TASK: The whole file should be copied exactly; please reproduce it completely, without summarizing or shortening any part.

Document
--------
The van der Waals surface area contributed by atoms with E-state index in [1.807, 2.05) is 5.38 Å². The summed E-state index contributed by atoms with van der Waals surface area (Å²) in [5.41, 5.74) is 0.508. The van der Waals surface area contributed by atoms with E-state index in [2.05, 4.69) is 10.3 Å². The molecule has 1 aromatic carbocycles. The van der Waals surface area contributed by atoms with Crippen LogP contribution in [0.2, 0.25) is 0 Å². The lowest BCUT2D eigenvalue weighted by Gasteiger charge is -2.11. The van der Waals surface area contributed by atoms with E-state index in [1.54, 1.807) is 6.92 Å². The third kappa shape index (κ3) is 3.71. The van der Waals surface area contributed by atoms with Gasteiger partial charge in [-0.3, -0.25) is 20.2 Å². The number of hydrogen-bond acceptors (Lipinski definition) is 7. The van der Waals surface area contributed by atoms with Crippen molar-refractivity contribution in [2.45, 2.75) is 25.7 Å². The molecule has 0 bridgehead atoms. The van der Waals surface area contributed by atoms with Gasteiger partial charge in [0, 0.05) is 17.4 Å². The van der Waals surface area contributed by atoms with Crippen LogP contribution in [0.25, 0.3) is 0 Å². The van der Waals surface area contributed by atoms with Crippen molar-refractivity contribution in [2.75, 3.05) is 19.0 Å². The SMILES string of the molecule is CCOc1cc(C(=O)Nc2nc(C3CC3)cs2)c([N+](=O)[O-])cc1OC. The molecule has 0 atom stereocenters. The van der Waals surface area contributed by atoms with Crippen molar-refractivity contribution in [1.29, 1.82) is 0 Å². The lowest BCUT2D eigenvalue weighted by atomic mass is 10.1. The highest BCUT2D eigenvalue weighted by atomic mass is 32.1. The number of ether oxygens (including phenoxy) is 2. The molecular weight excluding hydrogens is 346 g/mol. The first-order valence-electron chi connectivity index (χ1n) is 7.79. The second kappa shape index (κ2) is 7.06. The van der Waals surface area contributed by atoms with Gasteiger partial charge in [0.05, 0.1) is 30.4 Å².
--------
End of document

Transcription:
The van der Waals surface area contributed by atoms with E-state index in [1.807, 2.05) is 5.38 Å². The summed E-state index contributed by atoms with van der Waals surface area (Å²) in [5.41, 5.74) is 0.508. The van der Waals surface area contributed by atoms with E-state index in [2.05, 4.69) is 10.3 Å². The molecule has 1 aromatic carbocycles. The van der Waals surface area contributed by atoms with Crippen LogP contribution in [0.2, 0.25) is 0 Å². The lowest BCUT2D eigenvalue weighted by Gasteiger charge is -2.11. The van der Waals surface area contributed by atoms with E-state index in [1.54, 1.807) is 6.92 Å². The third kappa shape index (κ3) is 3.71. The van der Waals surface area contributed by atoms with Gasteiger partial charge in [-0.3, -0.25) is 20.2 Å². The number of hydrogen-bond acceptors (Lipinski definition) is 7. The van der Waals surface area contributed by atoms with Crippen molar-refractivity contribution in [2.45, 2.75) is 25.7 Å². The molecule has 0 bridgehead atoms. The van der Waals surface area contributed by atoms with Gasteiger partial charge in [0, 0.05) is 17.4 Å². The van der Waals surface area contributed by atoms with Crippen LogP contribution in [0.25, 0.3) is 0 Å². The van der Waals surface area contributed by atoms with Crippen molar-refractivity contribution in [2.75, 3.05) is 19.0 Å². The SMILES string of the molecule is CCOc1cc(C(=O)Nc2nc(C3CC3)cs2)c([N+](=O)[O-])cc1OC. The molecule has 0 atom stereocenters. The van der Waals surface area contributed by atoms with Crippen molar-refractivity contribution in [1.29, 1.82) is 0 Å². The lowest BCUT2D eigenvalue weighted by atomic mass is 10.1. The highest BCUT2D eigenvalue weighted by atomic mass is 32.1. The number of ether oxygens (including phenoxy) is 2. The molecular weight excluding hydrogens is 346 g/mol. The first-order valence-electron chi connectivity index (χ1n) is 7.79. The second kappa shape index (κ2) is 7.06. The van der Waals surface area contributed by atoms with Gasteiger partial charge in [0.05, 0.1) is 30.4 Å².